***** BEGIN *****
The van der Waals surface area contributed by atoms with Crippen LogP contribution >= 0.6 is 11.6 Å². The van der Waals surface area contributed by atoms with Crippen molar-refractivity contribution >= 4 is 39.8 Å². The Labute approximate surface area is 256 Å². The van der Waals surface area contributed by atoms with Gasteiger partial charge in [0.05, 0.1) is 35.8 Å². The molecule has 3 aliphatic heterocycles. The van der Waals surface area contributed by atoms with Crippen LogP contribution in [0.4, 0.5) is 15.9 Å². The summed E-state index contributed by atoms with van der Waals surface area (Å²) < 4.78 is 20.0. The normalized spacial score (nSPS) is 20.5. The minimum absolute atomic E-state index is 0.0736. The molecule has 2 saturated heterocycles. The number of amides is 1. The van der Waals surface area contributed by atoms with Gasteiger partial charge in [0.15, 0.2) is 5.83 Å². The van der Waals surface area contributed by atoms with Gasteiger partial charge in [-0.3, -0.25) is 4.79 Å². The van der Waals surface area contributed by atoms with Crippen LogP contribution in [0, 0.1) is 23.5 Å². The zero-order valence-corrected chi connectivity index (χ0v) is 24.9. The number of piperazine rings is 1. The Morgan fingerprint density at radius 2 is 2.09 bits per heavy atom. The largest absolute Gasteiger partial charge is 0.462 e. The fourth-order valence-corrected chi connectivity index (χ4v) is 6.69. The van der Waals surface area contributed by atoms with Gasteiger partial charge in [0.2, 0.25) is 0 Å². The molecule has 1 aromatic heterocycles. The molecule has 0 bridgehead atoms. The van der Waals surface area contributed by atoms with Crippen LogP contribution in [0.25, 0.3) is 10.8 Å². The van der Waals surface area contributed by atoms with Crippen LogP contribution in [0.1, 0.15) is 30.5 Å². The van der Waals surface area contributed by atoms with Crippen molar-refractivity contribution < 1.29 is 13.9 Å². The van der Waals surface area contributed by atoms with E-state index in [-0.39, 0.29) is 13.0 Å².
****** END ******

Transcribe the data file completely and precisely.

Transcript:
The van der Waals surface area contributed by atoms with Crippen LogP contribution >= 0.6 is 11.6 Å². The van der Waals surface area contributed by atoms with Crippen molar-refractivity contribution >= 4 is 39.8 Å². The Labute approximate surface area is 256 Å². The van der Waals surface area contributed by atoms with Gasteiger partial charge in [0.05, 0.1) is 35.8 Å². The molecule has 3 aliphatic heterocycles. The van der Waals surface area contributed by atoms with Crippen LogP contribution in [0.4, 0.5) is 15.9 Å². The summed E-state index contributed by atoms with van der Waals surface area (Å²) < 4.78 is 20.0. The normalized spacial score (nSPS) is 20.5. The minimum absolute atomic E-state index is 0.0736. The molecule has 2 saturated heterocycles. The number of amides is 1. The van der Waals surface area contributed by atoms with Gasteiger partial charge in [0.15, 0.2) is 5.83 Å². The van der Waals surface area contributed by atoms with Gasteiger partial charge in [-0.3, -0.25) is 4.79 Å². The van der Waals surface area contributed by atoms with Crippen LogP contribution in [0, 0.1) is 23.5 Å². The zero-order valence-corrected chi connectivity index (χ0v) is 24.9. The number of piperazine rings is 1. The Morgan fingerprint density at radius 2 is 2.09 bits per heavy atom. The largest absolute Gasteiger partial charge is 0.462 e. The fourth-order valence-corrected chi connectivity index (χ4v) is 6.69. The van der Waals surface area contributed by atoms with Gasteiger partial charge in [0.2, 0.25) is 0 Å². The molecule has 1 aromatic heterocycles. The molecule has 0 bridgehead atoms. The van der Waals surface area contributed by atoms with Crippen LogP contribution in [0.25, 0.3) is 10.8 Å². The van der Waals surface area contributed by atoms with Crippen LogP contribution in [0.1, 0.15) is 30.5 Å². The van der Waals surface area contributed by atoms with Crippen molar-refractivity contribution < 1.29 is 13.9 Å². The van der Waals surface area contributed by atoms with E-state index in [-0.39, 0.29) is 13.0 Å².